Lonely and blue: Social isolation bad for mental health

Lonely and blue: Social isolation bad for mental health

Research shows correlation between loneliness and mental health problems such as depression, and both thrive on each other. A body of studies also points out that a sense of belongingness plays a crucial role in maintaining mental health.

A study by researchers from Brigham Young University in Utah shows that loneliness and social isolation can turn out to be a big public health issue, on par with obesity and substance abuse. “The effect of this is comparable to obesity, something that public health takes very seriously,” the study’s lead author, Julianne Holt-Lunstad, said in a statement. “We need to start taking our social relationships more seriously.”

For the study, the researchers analyzed data from more than 3 million participants and found that loneliness, social isolation, and living alone pose a greater risk for mortality among young populations than older people.

Studies have shown that loneliness and social isolation can have a deteriorating impact on one’s physical and mental health. Many experts say technology and social media are pushing people away from forming basic relationships in flesh and blood. More Americans are living alone and loneliness is said to affect more than one-third of adults in the U.S.

In their book, The Lonely American: Drifting Apart in the Twenty-First Century, psychiatrists Jacqueline Olds and Richard Schwartz describe America’s obsession with living alone and the resultant cost to their psychological health. The book begins with: “Americans in the twenty-first century devote more technology to staying connected than any society in history, yet somehow the devices fail us: Studies show that we feel increasingly alone.”

Olds, professor of psychiatry at Harvard University, claims that when people are excluded from the society and don’t feel like they fit in, they take a “step back.” That’s when they start sending out signals of loneliness such as “Go away” or “I don’t need you.” This in fact is a verbal call for help.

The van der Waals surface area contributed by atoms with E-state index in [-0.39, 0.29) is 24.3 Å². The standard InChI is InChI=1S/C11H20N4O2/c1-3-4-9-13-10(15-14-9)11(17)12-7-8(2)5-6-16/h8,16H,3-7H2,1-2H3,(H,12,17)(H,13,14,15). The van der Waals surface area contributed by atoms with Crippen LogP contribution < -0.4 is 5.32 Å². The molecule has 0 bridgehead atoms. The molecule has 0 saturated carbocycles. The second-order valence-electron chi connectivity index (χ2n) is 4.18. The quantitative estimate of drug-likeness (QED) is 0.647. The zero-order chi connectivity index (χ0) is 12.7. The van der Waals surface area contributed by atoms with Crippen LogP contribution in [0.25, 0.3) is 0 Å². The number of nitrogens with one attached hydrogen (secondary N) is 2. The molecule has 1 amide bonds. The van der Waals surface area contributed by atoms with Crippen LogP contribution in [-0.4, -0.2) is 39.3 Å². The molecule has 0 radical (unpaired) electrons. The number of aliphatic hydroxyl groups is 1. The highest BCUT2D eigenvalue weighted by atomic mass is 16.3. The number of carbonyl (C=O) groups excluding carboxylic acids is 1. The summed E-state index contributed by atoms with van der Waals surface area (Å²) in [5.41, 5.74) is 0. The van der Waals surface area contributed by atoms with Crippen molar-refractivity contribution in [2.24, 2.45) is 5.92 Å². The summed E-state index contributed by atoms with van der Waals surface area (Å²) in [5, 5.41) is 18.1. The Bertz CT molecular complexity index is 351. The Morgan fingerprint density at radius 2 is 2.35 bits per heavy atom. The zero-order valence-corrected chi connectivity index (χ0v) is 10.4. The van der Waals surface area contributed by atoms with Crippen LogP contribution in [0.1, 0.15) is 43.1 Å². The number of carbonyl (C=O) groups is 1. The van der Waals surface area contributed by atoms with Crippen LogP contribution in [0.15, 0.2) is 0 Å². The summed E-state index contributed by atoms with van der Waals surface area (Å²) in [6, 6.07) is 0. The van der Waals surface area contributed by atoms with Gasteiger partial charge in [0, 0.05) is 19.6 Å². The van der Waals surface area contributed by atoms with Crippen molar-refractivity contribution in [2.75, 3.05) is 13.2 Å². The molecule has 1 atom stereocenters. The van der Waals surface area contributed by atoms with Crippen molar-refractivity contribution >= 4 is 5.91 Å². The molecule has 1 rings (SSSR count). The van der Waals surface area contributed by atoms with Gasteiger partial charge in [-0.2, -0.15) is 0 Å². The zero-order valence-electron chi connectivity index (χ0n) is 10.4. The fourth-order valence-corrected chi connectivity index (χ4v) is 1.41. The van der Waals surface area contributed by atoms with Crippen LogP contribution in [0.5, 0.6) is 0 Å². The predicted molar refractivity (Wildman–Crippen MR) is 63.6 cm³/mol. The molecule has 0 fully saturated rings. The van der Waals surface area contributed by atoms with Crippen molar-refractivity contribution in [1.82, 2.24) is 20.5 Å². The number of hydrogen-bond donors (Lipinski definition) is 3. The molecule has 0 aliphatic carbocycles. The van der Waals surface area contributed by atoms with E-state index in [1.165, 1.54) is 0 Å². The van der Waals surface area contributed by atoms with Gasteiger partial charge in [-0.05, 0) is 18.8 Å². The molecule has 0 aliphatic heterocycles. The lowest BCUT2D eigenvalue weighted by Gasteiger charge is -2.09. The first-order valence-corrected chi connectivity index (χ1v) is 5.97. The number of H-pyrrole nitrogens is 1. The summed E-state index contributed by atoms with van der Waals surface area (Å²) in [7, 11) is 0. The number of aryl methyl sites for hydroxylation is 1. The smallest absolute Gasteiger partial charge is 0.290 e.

People who are lonely actually start exhibiting odd behavior. Because they feel left out of the society, they become very hostile. Furthermore, because they isolate themselves, they have no one to talk to, and can lose their mental balance. Olds also says loneliness and psychiatric conditions such as paranoia, anxiety and depression are closely connected.

Groups such as the poor, the unemployed, immigrants, lone parents as well as those with long-term disabilities face the severe risk of being socially secluded. If an individual feels like he doesn’t belong to a certain group and can’t find a place in the surrounding or a sense of purpose, he is susceptible to develop mental health and addiction problems.

If you or a loved one is suffering from a mental health issue, it may be worth considering if loneliness is playing a part in perpetuating the problem. Addressing your loneliness could be the key to a healthy mind. Build relationships and cherish the network of family and friends around you. Technology is not the solution. Feel free to contact the Florida Mental Health Helpline if you need help, information or advice on mental health problems. We can refer you to a treatment center near your area that will help you in your battle to maintain your mental health.